Canada’s Fisheries Minister Bernadette Jordan distances herself from anti-salmon farm activist but her words ring hollow to First Nations and the coastal communities in BC, that depend on aquaculture

Aquaculture science and “social acceptability” according to Bernadette Jordan

Canada’s Fisheries Minister Bernadette Jordan distances herself from anti-salmon farm activist but her words ring hollow to First Nations and the coastal communities in BC, that depend on aquaculture.

By Fabian Dawson

Depending on which month it is, Canada’s Fisheries Minister Bernadette Jordan seems to swim between science and “social acceptability” when it comes to salmon aquaculture in British Columbia.

Last December, she cited “social licence and acceptability” as the reason for her decision to oust salmon farms in BC’s Discovery Islands.

Her own scientists found out that the marine operations pose less than a minimal risk to wild fish migrating through the area, a pre-requisite by the Cohen Commission for the continued operations of salmon farms in the area.

Minister Jordan in a post announcement interview with   SeaWestNews   agreed that science took a back seat to social licence when she made her decision on the Discovery Islands.

Okay then…the Minister places more emphasis on the naysayers, than the science by her own scientists, despite her boss Justin Trudeau stressing that his government is committed to making science-based decisions for everything from fighting COVID to climate change.

Moving forward, BC’s main salmon farmers acknowledged the fact they may not be able to operate in the Discovery Islands and sought final licences for the transfer of salmon smolts to be grown to harvest size at their pens in the Discovery Islands.

Mowi came to an agreement for the final transfer with the Kwiakah First Nation.

“We expect our agreement with Mowi and our future plans for the tenure at that location to be respected,” stated Steven Dick, Chief of the Kwiakah First Nation.

Cermaq Canada came to a similar agreement with the Wei Wai Kum First Nation for final restocking plans in their core traditional territory.

But this “social acceptability” by the two First Nations has also been rejected by Jordan, who in April denied Mowi a transfer licence, resulting in the needless culling of nearly 1 million juvenile salmon and job losses.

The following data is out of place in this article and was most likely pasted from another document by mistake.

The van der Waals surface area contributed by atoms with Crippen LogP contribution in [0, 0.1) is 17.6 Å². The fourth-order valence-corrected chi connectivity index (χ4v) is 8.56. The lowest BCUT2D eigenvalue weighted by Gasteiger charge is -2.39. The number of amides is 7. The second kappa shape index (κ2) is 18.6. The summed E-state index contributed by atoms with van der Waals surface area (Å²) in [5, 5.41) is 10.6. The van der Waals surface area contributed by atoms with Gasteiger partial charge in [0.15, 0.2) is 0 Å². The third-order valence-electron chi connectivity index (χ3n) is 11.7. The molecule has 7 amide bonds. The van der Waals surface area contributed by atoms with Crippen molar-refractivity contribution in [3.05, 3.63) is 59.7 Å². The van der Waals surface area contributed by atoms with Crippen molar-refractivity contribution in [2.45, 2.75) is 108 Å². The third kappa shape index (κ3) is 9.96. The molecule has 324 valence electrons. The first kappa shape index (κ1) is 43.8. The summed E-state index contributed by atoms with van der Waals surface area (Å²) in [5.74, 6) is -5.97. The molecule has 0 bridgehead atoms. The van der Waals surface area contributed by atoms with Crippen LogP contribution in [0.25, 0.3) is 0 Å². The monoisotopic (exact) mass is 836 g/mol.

More recently, Cermaq, was denied a transfer licence that would have allowed it to grow out a final cycle of Atlantic salmon in the Discovery Islands, in a continuation of actions that seem aligned with demands of anti-fish farm activists aka a Liberal party urban voter base.

Confounded by the minister’s actions and unable to get any clarity from the Department of Fisheries and Oceans (DFO), Cermaq has filed a lawsuit to challenge the denial of its transfer applications and license extensions in the Discovery Islands.

“We are both disappointed and perplexed about the decision…This displays a lack of acknowledgement of the rights of the Wei Wai Kum Nation to make decisions regarding their core territory and does not reconciliate the agreement that Cermaq has entered into with Wei Wai Kum,” said David Kiemele, Managing Director for Cermaq Canada.

“Further, it will not allow for the humane grow out of one final cycle of fish at each of these farms, as planned, and hinders the delivery of shared value to rural, coastal communities. These areas have been particularly hard hit during the pandemic.

“This decision will have long-reaching social and financial implications for employees and dozens of local, independent suppliers, contractors, businesses, and service providers,” he said in a statement.

The fish farmers have also applied for a judicial review of the minister’s decision and have already won an injunction allowing them to continue transferring their salmon into the ocean farms pending a Federal Court ruling on the entire planned phase out by June 2022.